This narrative is one in a series of investigations into how the execution of the Desert Storm air campaign against Iraq’s weapons of mass destruction facilities may have affected US forces’ health and welfare. Specifically, it focuses on the question of whether or not Coalition bombing of Muhammadiyat exposed US forces to chemical warfare agents.

The Muhammadiyat (also known as Qubaysah) ammunition storage site, situated approximately 95 miles west of Baghdad, covered close to 12 square miles. Muhammadiyat contained chemical weapons produced at Al Muthanna and also contained an extensive store of conventional munitions. Additionally, Coalition planners believed it was a Scud missile depot.

Coalition planners regarded Iraq’s nuclear, biological, and chemical program as a serious threat to Coalition forces and intended to destroy this capability. Although it is unclear whether Coalition planners identified Muhammadiyat as a chemical weapons storage site, they knew it was a conventional ammunition storage site and suspected Scud depot, so Coalition forces repeatedly bombed Muhammadiyat throughout the Gulf War.

In October 1991, inspectors for the United Nations’ Special Commission on Iraq (UNSCOM) found damaged and destroyed mustard-filled 250-gauge and 500-gauge bombs, as well as damaged sarin-cyclosarin-filled DB-2 bombs, during their inspection of Muhammadiyat. Additionally, the inspectors found several areas of contamination they identified as chemical warfare agent hazard sites. The devastation caused by Coalition bombing complicated the inspection.

We found it difficult to calculate the number of chemical munitions destroyed at Muhammadiyat. We were unable to find an accurate inventory of munitions on hand at Muhammadiyat at the start of the Coalition bombing campaign. Moreover, Iraq’s declarations about chemical munitions stored at Muhammadiyat and the number of these munitions that Coalition bombing destroyed varied over time.

Only three United Nations inspection teams visited Muhammadiyat, limiting the accuracy of chemical munitions’ destruction estimates. The first team performed the initial inspection in 1991. In 1993, a second inspection team was responsible for cleaning up Muhammadiyat, including destroying damaged munitions, and moving filled, stable munitions to Al Muthanna for destruction. Finally, in 1998 a third inspection team visited the site in an unsuccessful attempt to verify Iraq’s claim that Coalition bombing destroyed 550 chemical-filled 155mm munitions.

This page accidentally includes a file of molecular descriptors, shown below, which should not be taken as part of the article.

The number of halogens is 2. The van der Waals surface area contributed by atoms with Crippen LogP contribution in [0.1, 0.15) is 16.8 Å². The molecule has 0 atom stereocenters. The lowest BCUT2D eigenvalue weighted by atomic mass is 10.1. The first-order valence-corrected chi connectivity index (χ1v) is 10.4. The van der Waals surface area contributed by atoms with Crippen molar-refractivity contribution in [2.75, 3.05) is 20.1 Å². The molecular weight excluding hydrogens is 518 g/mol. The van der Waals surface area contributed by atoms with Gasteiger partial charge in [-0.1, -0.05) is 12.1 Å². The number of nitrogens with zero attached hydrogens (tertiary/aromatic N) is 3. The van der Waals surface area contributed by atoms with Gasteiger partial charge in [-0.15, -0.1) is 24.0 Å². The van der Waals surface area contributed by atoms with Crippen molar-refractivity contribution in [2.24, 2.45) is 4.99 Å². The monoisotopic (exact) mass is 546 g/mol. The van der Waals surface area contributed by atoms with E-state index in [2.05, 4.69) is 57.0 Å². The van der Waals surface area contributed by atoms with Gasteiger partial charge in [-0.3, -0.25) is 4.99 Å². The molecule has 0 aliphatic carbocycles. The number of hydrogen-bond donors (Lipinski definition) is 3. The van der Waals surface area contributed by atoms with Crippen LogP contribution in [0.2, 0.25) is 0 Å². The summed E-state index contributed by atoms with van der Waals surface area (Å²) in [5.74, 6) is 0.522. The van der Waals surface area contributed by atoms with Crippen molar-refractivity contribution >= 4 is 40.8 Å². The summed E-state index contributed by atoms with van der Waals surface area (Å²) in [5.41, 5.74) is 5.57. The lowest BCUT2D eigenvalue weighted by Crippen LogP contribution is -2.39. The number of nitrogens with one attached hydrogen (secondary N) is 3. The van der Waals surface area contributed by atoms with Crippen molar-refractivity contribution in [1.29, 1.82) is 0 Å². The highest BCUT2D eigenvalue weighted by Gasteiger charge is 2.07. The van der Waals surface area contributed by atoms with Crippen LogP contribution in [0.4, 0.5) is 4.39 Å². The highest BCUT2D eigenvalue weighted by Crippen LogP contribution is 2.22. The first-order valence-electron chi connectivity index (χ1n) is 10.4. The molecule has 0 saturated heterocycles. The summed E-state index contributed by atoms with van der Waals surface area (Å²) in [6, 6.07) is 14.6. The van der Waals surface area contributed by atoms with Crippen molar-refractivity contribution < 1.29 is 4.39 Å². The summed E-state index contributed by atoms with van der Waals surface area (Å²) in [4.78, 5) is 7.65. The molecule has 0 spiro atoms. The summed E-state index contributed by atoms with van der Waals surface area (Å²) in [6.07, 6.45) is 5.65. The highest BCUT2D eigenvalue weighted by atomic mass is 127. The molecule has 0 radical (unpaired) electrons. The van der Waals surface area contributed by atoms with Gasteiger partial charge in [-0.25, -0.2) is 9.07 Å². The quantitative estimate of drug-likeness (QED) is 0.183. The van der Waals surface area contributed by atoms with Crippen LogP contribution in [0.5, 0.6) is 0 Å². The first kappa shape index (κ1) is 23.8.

Using Iraq’s declarations, United Nations’ Special Commission inspection information, video, and still photography, and other sources, we believe it likely Coalition bombing released nerve agent. We currently estimate the maximum amount of nerve agent released into the air is 180 kilograms of a mixture of sarin and cyclosarin. Additionally, we believe Coalition bombing released an estimated 2,970 kilograms of mustard blister agent over a period of one hour.

Because the exact location the bombing occurred is uncertain and the bombing occurred over an extended time, we were unable to pinpoint a specific attack or attacks that released nerve agent. Consequently, on any of 15 days, Coalition aircraft bombing possibly released a sarin-cyclosarin mixture. Because of our inability to confirm a specific date and time, we modeled 17 distinct air strikes occurring on the 15 different days.

We were able to narrow the possible release of mustard agent to three dates—February 10, 12, or 16, 1991. Two distinct air strikes occurred on February 16, so we modeled four possible mustard agent releases occurring on three different days.

Our modeling indicates the closest the nerve agent hazard area came to US forces in Saudi Arabia occurred on February 6, 1991, with the outer edge of the potential hazard area within 35 miles of a company-size unit in western Saudi Arabia. Similarly, the closest approach of the mustard agent hazard area occurred on February 12, 1991, with the outer edge of the potential hazard area within 125 miles of a company-size unit in western Saudi Arabia.

According to the US Special Operations Command, its personnel operated in Iraq during the Gulf War air campaign on some days when nerve agent could have been released, possibly exposing fewer than 76 of these personnel. With this exception, we assess US forces definitely were not exposed to chemical warfare agents likely released in bombing Muhammadiyat. For these special operations personnel, exposure is indeterminate because we cannot identify their specific locations or the exact chemical warfare agent release date(s).

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